1. Sue Hall · · Reply

    Oh, John…how very thoughtful of you to post your comments in such a masterful way. I am so sorry we didn’t see you yesterday, but we felt God’s presence with us during that time and knew that Andy’s friends and family were so comforted by the words and music that were presented. Thank you, thank you for your friendship through the years. Please give our best to Ginny.

    1. Sue,

      Know that you Billy, Greg, the girls and entire family are in my prayers. I thought the service was so helpful and was such a demonstration of the love and support for you now and in days to come. Andy was always so kind to me, whom he always referred to as “Lil Henson.”
      May God continue to remind you of His presence, comfort, and peace.

  2. Bobby Hicks · · Reply

    I remember Paul Powells word from eight years ago when my good friend and brother in Christ took his life and can echo the words
    of both pastors. You have to remember these comments over and over again, because those doubts and angers and what ifs will roll around in the months to come. They will re-open when there is another life taken. Talking to a professional is a must. As far as I know, I was the last person on earth to talk to my
    friend before he took his life and that replayed like it was yes-terday when I heard about Andy. But I also replayed the picture
    I had of Jesus holding them in his arms and loving them in an in-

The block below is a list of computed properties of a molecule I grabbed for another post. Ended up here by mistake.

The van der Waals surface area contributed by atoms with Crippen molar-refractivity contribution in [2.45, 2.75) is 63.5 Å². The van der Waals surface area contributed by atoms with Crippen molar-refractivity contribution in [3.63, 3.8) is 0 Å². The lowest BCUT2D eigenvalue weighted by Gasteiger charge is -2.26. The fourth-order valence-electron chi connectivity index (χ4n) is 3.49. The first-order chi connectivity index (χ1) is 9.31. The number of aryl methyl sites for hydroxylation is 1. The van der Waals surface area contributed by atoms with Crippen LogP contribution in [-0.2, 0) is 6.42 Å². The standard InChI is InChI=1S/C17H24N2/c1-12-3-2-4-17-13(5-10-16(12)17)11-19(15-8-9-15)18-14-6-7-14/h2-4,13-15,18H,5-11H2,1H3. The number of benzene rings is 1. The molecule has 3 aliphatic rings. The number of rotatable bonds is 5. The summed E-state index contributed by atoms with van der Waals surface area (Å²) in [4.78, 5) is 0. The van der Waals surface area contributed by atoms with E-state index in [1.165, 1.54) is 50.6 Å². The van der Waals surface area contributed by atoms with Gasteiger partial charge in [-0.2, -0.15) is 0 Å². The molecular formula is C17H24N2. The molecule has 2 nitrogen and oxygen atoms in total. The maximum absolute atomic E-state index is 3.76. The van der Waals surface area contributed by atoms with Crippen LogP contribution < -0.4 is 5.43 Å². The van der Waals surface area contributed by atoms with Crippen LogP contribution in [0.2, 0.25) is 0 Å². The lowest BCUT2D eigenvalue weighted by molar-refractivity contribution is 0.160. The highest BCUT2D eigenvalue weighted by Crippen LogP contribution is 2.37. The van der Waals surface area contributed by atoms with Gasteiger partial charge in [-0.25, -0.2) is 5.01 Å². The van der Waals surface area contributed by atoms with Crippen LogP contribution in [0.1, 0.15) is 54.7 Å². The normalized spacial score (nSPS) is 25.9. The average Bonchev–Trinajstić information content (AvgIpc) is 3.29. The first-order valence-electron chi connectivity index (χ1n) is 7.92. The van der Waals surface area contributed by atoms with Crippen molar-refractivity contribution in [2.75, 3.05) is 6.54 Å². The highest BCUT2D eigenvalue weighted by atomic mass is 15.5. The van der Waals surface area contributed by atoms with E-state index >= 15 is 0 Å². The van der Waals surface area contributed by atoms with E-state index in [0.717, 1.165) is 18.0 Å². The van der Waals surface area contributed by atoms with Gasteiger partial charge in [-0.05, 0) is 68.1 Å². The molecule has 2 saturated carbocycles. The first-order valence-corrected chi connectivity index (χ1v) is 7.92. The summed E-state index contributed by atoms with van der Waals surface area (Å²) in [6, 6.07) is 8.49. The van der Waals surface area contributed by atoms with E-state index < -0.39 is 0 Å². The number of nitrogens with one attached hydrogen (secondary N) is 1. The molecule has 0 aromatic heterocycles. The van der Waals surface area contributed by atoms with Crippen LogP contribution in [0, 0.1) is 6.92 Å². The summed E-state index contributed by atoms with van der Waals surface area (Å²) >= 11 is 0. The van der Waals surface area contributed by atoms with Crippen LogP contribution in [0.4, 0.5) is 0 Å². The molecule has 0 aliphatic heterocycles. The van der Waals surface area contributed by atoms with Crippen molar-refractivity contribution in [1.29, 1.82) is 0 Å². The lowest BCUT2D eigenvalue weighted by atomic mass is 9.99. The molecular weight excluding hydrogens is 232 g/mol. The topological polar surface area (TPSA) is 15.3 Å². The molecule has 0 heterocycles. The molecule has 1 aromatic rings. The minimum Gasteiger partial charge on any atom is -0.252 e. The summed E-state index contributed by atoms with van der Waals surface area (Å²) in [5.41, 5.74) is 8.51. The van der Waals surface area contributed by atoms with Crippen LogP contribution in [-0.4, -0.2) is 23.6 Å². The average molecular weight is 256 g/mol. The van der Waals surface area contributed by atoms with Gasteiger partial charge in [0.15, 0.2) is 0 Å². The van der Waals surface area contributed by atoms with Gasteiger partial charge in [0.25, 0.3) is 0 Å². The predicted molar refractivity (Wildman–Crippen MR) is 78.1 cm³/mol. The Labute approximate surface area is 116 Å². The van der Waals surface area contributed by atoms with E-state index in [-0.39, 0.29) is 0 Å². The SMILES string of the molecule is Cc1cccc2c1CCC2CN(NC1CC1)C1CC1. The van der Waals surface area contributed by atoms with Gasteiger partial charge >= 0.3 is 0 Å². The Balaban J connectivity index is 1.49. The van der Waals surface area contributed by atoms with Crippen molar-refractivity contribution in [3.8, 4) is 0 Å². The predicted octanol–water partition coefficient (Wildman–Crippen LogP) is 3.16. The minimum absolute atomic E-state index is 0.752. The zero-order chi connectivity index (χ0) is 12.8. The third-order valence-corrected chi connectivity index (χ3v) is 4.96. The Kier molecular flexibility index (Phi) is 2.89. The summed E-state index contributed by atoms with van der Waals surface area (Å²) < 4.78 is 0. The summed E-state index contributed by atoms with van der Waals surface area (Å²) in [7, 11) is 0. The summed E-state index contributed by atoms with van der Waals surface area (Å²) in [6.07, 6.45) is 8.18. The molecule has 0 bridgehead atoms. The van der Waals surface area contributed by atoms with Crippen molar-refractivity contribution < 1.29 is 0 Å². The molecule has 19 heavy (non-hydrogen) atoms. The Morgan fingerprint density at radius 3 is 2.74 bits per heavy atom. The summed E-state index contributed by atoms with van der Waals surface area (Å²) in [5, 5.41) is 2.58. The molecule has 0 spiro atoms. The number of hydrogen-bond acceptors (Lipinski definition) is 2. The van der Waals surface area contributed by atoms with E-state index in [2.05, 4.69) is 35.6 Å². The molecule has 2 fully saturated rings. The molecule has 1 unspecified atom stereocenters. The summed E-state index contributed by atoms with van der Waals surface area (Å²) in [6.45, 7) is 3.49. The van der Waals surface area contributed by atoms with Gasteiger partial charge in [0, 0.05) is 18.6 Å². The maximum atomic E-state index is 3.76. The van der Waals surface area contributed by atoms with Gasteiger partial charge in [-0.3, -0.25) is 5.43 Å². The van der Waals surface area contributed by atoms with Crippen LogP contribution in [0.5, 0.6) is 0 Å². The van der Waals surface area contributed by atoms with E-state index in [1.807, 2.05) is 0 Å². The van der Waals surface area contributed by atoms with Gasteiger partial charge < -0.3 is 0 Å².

finite way that we cannot comprehend. God is at his best when we
    are at our worst and His love is strongest when we are weakest.

    1. Bobby,

      You have painted a great picture of God’s eternal love for Andy. Thanks for sharing this.

  3. John – This post is so well written and for many reasons. I plan to refer to this again. I too have wonderful memories of Andy. Of course I remember meeting Andy for the first time in 1987. Andy was easy to like. Many good memories with his parents and brother (who taught my 8th grade Sunday School class). Praying this week so much for that family. – Amy

    1. Hi Amy! Thank you for your kind words. I remember your dad preaching a similar funeral, stating that we should not remember someone’s life by their last act. Those words have stayed with me and are sure applicable.

  4. Kristy Gathright Pierce · · Reply

    I also remembered all points of the message and thought it was so perfectly on-target for all who were there. The other thought I took away was that the way we die does not affect our salvation any more than the way that we live. Our security and our salvation rests solely on the love and mercy and power of Jesus Christ! I am so thankful that all of my mistakes or missed opportunities to be what He desires of me cannot change the fact that I am held firmly in his grasp. (By the way, I’m betting a smiling Shirley Henson grabbed Andy on his way in to find out all the latest about her FBC friends!)

    1. I’ll bet you are right, Kristy! She probably had a pie for him.

  5. Steve Dement · · Reply

    Thank you for posting this. You summarized it well. We all have been touched at some point by a friend or family member taking his own life. It was good to see both pastors address the subject head on rather than pretending otherwise. That was comforting to all. Knowing Andy as a youth growing up at FBC, I have no doubt whatsoever that he rests in God’s arms today. And that is a comforting fact. Good to visit with you yesterday.

    1. Great sitting with you there, Steve.

  6. Andy Lynn · · Reply

    Thank you for posting this. I was unable to be at the funeral. My parents were there and said that Paul Powell & Pike Wisner did a beautiful job in a difficult situation. We do not know why but we know the one that does. May God’s Kingdom be enlarged as a result.

    1. Andy, it was great to see your father and sister there.